Lastly, since writing this piece, I’ve had multiple people accuse me of trying to “ruin” (or in today’s parlance, “cancel”) Singal. I address this at the very end of the post below, but it’s worth reiterating here: Unlike Singal, I have never once attempted to contact his employers, editors, publishers, etc. Furthermore, I am a writer who has a career too. In fact, pretty much every person who is mentioned above is a writer with a career of their own. Before writing the original post, I had only ever critiqued Singal’s articles, not him personally. He was the one who made this personal – multiple times, in fact – before I ever considered writing this. So if you, dear reader, are deeply concerned about the possible impact that this post might have on Singal’s career, but couldn’t care less about what impact his actions may have had on my career, or the careers of all the other writers who’ve since felt the need to speak out against his tactics, well then I’d encourage you to give some serious thought as to why that is. 


subsequent Note added March 19, 2021: The events that instigated me adding the above Note, and subsequent events that forced me to close and protect my Twitter account, can be found in Statement on Jesse Singal, canceling, & deactivating my Twitter account. As a result of me having to protect my account, some of the links below may not work for you, at least for the time being. Some of these past tweets may be archived on the Wayback Machine. I hope to make my Twitter account fully public again as soon as possible, once I feel that it is safe to do so...


Many people know of Jesse Singal as a senior/science editor at New York Magazine. Within transgender communities, Singal has garnered a reputation (particularly over the last two years) for repeatedly promoting ideas that are in opposition to, or which flat-out undermine, trans people’s perspectives on issues that impact our lives. He has done this in the form of seemingly serious-minded articles, but also in more flippant or provocative exchanges from his Twitter account (which he recently shut down).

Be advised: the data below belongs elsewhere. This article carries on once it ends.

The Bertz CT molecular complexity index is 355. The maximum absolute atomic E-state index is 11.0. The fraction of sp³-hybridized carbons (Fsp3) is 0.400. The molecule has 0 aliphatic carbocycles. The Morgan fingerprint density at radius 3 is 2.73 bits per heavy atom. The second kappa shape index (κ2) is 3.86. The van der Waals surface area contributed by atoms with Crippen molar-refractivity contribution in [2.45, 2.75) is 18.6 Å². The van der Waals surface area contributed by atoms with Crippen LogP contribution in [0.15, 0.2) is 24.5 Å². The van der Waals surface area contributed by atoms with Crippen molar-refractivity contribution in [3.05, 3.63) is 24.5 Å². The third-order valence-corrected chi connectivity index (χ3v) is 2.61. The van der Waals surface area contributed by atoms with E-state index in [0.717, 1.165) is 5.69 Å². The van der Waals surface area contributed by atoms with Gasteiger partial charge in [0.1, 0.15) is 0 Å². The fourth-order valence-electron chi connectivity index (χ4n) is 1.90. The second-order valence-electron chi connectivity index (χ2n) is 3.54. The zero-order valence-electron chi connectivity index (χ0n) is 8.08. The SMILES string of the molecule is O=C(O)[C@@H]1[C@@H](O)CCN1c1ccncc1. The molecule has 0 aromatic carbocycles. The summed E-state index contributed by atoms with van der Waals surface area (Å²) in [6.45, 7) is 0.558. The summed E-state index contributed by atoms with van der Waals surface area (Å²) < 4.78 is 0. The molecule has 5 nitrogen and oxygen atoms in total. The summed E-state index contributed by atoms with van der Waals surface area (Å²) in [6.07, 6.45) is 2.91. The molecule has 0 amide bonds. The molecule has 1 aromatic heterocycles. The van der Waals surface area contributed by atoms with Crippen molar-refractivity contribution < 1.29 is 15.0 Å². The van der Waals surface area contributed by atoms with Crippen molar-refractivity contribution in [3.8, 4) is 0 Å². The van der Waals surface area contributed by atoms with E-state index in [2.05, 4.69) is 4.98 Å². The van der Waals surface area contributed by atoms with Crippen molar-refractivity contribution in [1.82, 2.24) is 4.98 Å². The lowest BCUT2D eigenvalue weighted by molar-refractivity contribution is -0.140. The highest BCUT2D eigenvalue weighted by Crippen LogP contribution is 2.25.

As a trans author and activist who disagrees with many of Singal’s positions, I have gone on the record (in my own articles and Twitter threads) to challenge some of those ideas and his framing of them. But in this post, I want to talk about my personal experiences with Singal, because they are rather out of the ordinary. While I’ve long found these incidents to be frustrating and baffling, I never thought to compile them all in one place before. That changed last Friday, when Katelyn Burns (who is also a trans woman writer) shared her personal exchanges with Singal in this Twitter thread. [btw, Burns was forced to lock her account for reasons explained here, but the thread has since been archived here and here.] While she had far more interactions with him than I’ve had, some of what she recounts very much resonated with my own experiences. So I figured that I’d share my story here (I will explain more about my reasons for doing so at the end of this piece).

Singal first emailed me on January 9, 2016, regarding an article that he was in the process of writing:

I'm working on a story about the closing of the Zucker clinic. If I emailed you some straightforward questions today, do you think there's a chance you'd have time to answer by the end of the weekend? And it looks like this is probably the best one­stop­shopping article of yours for me to read to understand your stance on Zucker, right? Any other reading you'd suggest?

The “this” link (which appeared in his actual email to me) points to an essay I wrote in 2009 entitled Psychology, Sexualization and Trans-Invalidations (it began as a keynote lecture for the 8th Annual Philadelphia Trans Health Conference). It is a lengthy piece that discusses common strategies that people use in order to invalidate trans people’s identities and perspectives. I do discuss Zucker in the piece, but the bulk of the essay analyzes the ways in which sexualization (i.e., reducing a person to their sexual bodies and behaviors, to the exclusion of other characteristics) is used as a tactic to invalidate and dehumanize transgender people, especially trans women. I draw parallels with how a woman will be taken less seriously, and may even be outright dehumanized, if people objectify or slut-shame her (there is plenty of research demonstrating this). There is a long history of both the media and psychologists/sexologists dwelling on trans women’s bodies and sexual proclivities, and I argued that this essentially has the same effect: It enables people to trivialize and dehumanize us. I’ve since come to refer to this phenomenon as the “slut-shaming” equivalent for trans women. (This will become relevant later in this story.)